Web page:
Question: State briefly whether the principle of Res Judicata would be applicable in the following case? “If the previous suit was dismissed for default.” [UPHJS. 1995, Raj J.S. 1974]   Find the answer to the mains question only on Legal Bites. [State briefly whether the principle of Res Judicata would be applicable in the following case? “If the previous suit… Read More »

Question: State briefly whether the principle of Res Judicata would be applicable in the following case? “If the previous suit was dismissed for default.” [UPHJS. 1995, Raj J.S. 1974] Find the answer to the mains question only on Legal Bites. [State briefly whether the principle of Res Judicata would be applicable in the following case? “If the previous suit was dismissed for default.] Answer The essential condition of Section 11 of CPC is that the matter directly and substantially...

Question: State briefly whether the principle of Res Judicata would be applicable in the following case? “If the previous suit was dismissed for default.” [UPHJS. 1995, Raj J.S. 1974]

Find the answer to the mains question only on Legal Bites. [State briefly whether the principle of Res Judicata would be applicable in the following case? “If the previous suit was dismissed for default.]

Answer

The essential condition of Section 11 of CPC is that the matter directly and substantially in issue in the subsequent suit must have been heard and finally decided by a court in the former suit. The expression heard and finally decided means a matter on which Court has exercised its judicial mind and has after argument and consideration come to a decision on a contested matter.

In the case of Shivashankar Prasad Shah & Ors v. Baikunth Nath Singh, 1969 AIR 971, the Supreme Court held that Before a plea can be held to be barred by res judicata that plea must have been heard and determined by the court. Only a decision by a court could be res judicata, whether it be statutory under section 11, Civil Procedure Code, or constructive as a matter of public policy on which the entire doctrine rests.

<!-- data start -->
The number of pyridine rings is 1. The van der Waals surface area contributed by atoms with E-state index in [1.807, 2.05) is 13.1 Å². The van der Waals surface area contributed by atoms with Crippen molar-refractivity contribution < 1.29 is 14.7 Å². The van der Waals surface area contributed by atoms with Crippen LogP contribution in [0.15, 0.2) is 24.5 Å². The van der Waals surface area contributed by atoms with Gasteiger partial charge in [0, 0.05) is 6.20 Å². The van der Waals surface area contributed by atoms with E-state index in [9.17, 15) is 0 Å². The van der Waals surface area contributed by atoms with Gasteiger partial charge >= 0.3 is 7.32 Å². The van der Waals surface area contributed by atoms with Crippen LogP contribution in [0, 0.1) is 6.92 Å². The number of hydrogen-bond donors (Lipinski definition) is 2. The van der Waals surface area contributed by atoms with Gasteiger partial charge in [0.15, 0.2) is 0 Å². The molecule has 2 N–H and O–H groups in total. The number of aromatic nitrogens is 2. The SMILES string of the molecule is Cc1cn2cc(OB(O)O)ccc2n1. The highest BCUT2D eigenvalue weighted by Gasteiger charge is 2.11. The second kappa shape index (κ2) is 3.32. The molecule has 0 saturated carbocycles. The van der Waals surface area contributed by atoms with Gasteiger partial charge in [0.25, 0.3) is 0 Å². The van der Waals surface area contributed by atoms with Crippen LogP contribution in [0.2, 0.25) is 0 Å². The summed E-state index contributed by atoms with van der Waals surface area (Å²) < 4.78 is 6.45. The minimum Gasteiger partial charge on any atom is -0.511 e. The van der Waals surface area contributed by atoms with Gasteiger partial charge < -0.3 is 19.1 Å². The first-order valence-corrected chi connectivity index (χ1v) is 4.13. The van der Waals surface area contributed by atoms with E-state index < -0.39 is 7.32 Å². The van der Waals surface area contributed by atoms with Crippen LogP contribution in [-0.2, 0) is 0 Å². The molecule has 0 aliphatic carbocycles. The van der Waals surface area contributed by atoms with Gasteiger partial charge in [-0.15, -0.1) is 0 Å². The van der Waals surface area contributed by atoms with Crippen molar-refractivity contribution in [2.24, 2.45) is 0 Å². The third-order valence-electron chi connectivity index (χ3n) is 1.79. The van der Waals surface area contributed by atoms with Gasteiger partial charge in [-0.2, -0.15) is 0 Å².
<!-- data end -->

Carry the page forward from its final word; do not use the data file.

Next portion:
Similarly, in the case of Sheodam Singh v. Daryao Kunwar, 1966 AIR(SC) 1332 it was held that if the decision in the former suit is not on merits, then the case cannot be said to have been heard and finally decided.

The examples of such cases could be that the former suit was dismissed by the trial Court for want of jurisdiction, or for default of Plaintiff’s appearance, or on the ground of non­joinder of parties or mis­joinder of parties or multifariousness or on the ground that the suit was badly framed, or on the ground that a technical mistake, or for failure on the part of the Plaintiff to produce probate or letters of.

Hence, it can be said that the doctrine of res judicata will not apply “if the previous suit is dismissed for default.”


Important Mains Questions Series for Judiciary, APO & University Exams

  1. CPC Mains Questions Series: Important Questions Part – I of X
  2. CPC Mains Questions Series: Important Questions Part – II of X
  3. CPC Mains Questions Series: Important Questions Part – III of X
  4. CPC Mains Questions Series: Important Questions Part – IV of X
  5. CPC Mains Questions Series: Important Questions Part – V of X
  6. CPC Mains Questions Series: Important Questions Part – VI of X
  7. CPC Mains Questions Series: Important Questions Part – VII of X
  8. CPC Mains Questions Series: Important Questions Part – VIII of X
  9. CPC Mains Questions Series: Important Questions Part – IX of X
  10. CPC Mains Questions Series: Important Questions Part – X of X
Updated On 2021-12-16T12:11:58+05:30
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